Dark shot of some stormy ocean waves

time for change. We're here to Stop ghost nets

Ghost nets are fishing nets that have been lost, abandoned or dumped in the ocean. 640,000 tonnes of the stuff are discarded every year, making up nearly half of the plastic in our oceans.

The ghost net problem:

The silent killer of our seas

Ghost Nets can be massive - up to six miles long. These discarded nets entangle and kill everything in their path from shrimp and starfish to turtles, dolphins, and whales - at an annual rate well into the millions. 

Often made from harsh plastics that take centuries to degrade, these nets tangle on rocky reefs or drift across the open seas. Small fish get trapped, larger sea species try to feed on them and get trapped themselves. Eventually the net sinks to the ocean floor where it’s picked clean. Then it rises to the surface and the whole cycle begins again.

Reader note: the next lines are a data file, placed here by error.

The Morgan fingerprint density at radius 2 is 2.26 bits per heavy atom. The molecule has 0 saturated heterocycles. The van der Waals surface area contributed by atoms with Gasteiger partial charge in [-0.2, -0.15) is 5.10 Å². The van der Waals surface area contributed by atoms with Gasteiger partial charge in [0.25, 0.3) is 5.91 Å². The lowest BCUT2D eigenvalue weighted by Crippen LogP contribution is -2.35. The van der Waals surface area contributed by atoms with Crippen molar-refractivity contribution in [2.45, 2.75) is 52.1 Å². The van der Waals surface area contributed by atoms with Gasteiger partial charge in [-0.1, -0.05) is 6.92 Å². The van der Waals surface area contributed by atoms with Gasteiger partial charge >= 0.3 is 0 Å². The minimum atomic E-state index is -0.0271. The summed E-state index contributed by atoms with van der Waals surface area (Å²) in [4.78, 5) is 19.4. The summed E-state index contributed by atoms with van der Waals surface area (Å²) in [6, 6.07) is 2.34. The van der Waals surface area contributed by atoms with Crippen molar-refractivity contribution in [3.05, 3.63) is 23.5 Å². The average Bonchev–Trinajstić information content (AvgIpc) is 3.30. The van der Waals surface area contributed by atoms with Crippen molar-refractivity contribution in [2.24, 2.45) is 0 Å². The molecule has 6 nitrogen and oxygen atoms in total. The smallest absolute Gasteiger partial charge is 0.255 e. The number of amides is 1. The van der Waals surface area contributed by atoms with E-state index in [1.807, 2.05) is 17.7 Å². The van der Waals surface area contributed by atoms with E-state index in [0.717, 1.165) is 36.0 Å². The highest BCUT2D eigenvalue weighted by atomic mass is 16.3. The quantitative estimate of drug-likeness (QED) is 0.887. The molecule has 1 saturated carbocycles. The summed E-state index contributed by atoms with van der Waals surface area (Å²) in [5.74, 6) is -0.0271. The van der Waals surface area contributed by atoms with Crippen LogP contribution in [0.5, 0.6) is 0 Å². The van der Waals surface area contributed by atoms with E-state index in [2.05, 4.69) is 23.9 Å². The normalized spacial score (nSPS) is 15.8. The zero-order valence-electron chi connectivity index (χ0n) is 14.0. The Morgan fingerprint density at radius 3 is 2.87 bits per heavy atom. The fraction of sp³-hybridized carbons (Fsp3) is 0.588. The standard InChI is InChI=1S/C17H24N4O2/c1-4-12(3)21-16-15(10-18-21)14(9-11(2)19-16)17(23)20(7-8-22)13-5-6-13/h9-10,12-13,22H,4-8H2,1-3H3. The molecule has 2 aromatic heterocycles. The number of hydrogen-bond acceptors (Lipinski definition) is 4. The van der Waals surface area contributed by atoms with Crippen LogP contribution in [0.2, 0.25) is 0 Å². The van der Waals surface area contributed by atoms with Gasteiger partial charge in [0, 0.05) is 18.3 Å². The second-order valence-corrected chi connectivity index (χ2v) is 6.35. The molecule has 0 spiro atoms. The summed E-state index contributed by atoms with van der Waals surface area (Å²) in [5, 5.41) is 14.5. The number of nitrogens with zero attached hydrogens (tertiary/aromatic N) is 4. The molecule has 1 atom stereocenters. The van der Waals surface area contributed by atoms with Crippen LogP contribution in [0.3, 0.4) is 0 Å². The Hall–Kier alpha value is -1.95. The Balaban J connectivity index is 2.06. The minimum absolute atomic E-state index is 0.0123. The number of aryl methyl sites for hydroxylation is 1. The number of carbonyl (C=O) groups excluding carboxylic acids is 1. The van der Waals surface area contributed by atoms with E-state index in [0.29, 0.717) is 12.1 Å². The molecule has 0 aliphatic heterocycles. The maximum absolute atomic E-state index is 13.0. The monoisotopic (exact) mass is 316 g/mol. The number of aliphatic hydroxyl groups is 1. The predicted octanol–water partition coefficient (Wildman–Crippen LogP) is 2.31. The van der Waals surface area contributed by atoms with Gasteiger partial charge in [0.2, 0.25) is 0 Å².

So How do fishing nets

become ghost nets?

1. Lack of access to affordable recycling facilities. It’s often cheaper and easier to dump unwanted fishing gear overboard instead of bringing it back to shore - basically, fly-tipping at sea.

2. Poor weather conditions. Dislodged fishing gear results in fishers struggling to find their nets upon their return.

3. Destructive fishing techniques. Bottom trawling (scraping the seabed of all life), will often cause nets to snag and break on the seafloor. 

Due to the time and effort required to retrieve lost nets, fishers don’t bother and simply buy new.

Boat hauling old fishing nets out of the ocean via a crane

What we're doing about it

Dog products from fishing nets!

We kept hearing how deadly these nets were on marine life and so we thought - if these nets are so tough, why not use that to our advantage?

We couldn’t quite believe just how good a fit this material is for dog products: waterproof & non-stink, strong & chew-proof, built to last and more importantly… sustainable! 

By turning these fishing nets into dog products, we’ve created a system that incentivises fishers to bring their nets back to shore and allows us to work towards stopping ghost nets at source.

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